City picks developer to build homes at future park site

Proceeds from $3.85 million land sale to fund 40-acre, passive-use park

By: Victoria Mitchell | Royal Oak Review | Published October 14, 2015

 The Robertson Brothers Homes development plan for the future Normandy Oaks Park site includes 47 single-family homes.

The Robertson Brothers Homes development plan for the future Normandy Oaks Park site includes 47 single-family homes.

Rendering provided by the City of Royal Oak


ROYAL OAK — The majority of city commissioners approved a proposal last week from Robertson Brothers Homes to build 47 single-family homes and 78 for-purchase townhomes on 10 acres at the proposed Normandy Oaks Park site.

After appearing before members of the Normandy Oaks Task Force and the City Commission, the known-to-the-area home builders won the bid to develop the land on the former Normandy Oaks Golf Course for $3.85 million. Voters approved the sale of the property last year.

The Robertson Brothers Homes plan includes dwellings familiar to the city, as the company has built houses on the former Whittier Elementary School site and currently is building detached condominiums at the former Royal Oak Schools administration building site, across from the high school.

Commissioners Michael Fournier, Patricia Paruch, David Poulton and Kyle DuBuc voted in favor of the plan with Mayor Jim Ellison Oct. 5. DuBuc made the motion to approve the Robertson Brothers proposal.

“I think this gets us the highest and best use of the property … and allows us to develop a park — at least continue on a path to develop a park. That’s a win for residents across the city,” DuBuc said. “And while I understand that there is really no one option that makes every resident happy, I believe this is the best possible one.”

Commissioners Jeremy Mahrle and Sharlan Douglas voted against the proposal.

Both commissioners said the Robertson Brothers Homes proposal was sound; however, they were disappointed that it did not include a housing option for senior citizens.

Serving in her role as a Normandy Oaks Task Force member, Douglas supported a proposal by developer Burton-Katzman, which pulled its bid from the short list days before the meeting.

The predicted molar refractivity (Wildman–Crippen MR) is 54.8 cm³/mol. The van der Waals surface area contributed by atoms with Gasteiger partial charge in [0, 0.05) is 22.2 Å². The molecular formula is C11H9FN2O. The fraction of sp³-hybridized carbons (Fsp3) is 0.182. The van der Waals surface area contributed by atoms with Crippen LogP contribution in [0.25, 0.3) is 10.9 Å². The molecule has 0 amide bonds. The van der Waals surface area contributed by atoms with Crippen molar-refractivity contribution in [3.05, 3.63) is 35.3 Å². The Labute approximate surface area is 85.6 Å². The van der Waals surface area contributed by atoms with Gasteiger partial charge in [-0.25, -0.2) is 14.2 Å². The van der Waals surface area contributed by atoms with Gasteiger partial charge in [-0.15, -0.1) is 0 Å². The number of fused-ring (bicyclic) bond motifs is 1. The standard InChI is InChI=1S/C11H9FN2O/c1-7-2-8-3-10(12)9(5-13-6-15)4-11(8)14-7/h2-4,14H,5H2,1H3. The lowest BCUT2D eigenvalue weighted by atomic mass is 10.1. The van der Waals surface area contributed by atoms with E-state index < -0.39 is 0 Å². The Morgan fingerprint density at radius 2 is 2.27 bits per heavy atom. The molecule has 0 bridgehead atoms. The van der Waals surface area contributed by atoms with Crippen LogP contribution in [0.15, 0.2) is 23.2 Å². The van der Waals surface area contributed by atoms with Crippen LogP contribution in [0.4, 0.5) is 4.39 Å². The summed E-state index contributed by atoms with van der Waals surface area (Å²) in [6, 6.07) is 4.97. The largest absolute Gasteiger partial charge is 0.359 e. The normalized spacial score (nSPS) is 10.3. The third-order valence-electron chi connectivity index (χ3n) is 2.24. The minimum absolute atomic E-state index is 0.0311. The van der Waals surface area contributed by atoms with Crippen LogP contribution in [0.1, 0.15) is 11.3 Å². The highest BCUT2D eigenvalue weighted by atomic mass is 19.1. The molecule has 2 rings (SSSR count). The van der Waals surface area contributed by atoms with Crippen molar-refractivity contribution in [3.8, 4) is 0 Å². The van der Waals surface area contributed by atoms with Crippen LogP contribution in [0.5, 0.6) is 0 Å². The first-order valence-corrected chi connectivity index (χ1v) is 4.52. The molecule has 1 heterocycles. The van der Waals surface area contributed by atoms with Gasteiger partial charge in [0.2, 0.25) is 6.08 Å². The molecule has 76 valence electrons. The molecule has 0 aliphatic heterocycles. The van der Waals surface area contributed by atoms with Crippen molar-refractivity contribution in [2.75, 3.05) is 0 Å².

“They came to us with a product that would really, really serve our aging population in Royal Oak,” Douglas said. “And they’ve already done this very successfully with their Villages of Royal Oak product nearby … a development which is beautifully maintained and 100 percent occupied. So they brought us the product that we were looking for.”

Douglas said task force research showed that between 2010 and 2040, the number of people ages 65 and older would double in Royal Oak.

The Burton-Katzman plan drew some critical comments from residents who live in the surrounding neighborhood, because the plan included a proposal to build for-rent apartments along with the senior housing component. The proposal also came at a cost of $1 million less than the highest bidder — Robertson Brothers Homes.

Mahrle echoed Douglas’ sentiments and said that approving the Robertson Brothers Homes proposal also meant essentially granting a zoning variance for the single-family homes. Ellison said he had the same concern with proposed lot widths, as some in the proposal are close to 10 feet less than the city’s requirements.

Jim Clarke, president of Robertson Brothers Homes, said the company would work with the city planners and most likely request a planned unit development.

“It’s consistent with what we were able to do with the Whittier School site, because  we were at the average square footage of all the lots surrounding us, and so we know it works, we know that people will move in, will live there and take care of their homes, and they’re happy with what we are providing.”

Robertson Brothers Homes beat out Pulte Land Company, which proposed a $3.27 million for-purchase townhome plan. Pulte also offered cash up front as opposed to the Robertson Brothers Homes plan, which included paying the city as the development progresses.

City Manager Don Johnson said that receiving a lump sum up front was not a defining factor.

“I think it’s important that we know how much cash there is going to be and that we’ve got confidence that it’s going to be received,” he said. “But once we know how much money we are going to be receiving, we’re going to be in the position to design the park and plan for spending the money we will have.”

The proceeds from the land sale will go toward developing the remaining 40 acres into a proposed passive-use park and other park maintenance or improvements throughout the city.

“I think it’s safe to say the city did not get the the perfect offer from anybody,” said Ellison. “The perfect offer would have been everything we wanted for the dollars we wanted, and that didn’t happen.

“With that being said … we narrowed it down to two really good offers.”

The mayor said he is disappointed there won’t be a senior citizen component to the plan, but he said that finding aging-in-place housing would remain a priority.

The commission now faces a lengthy process of looking at the best development plans for the 40-acre proposed park.

City officials said town hall meetings would be held to gather public input when it comes time to look at park amenities.

The city also would have to go through a park development plan search.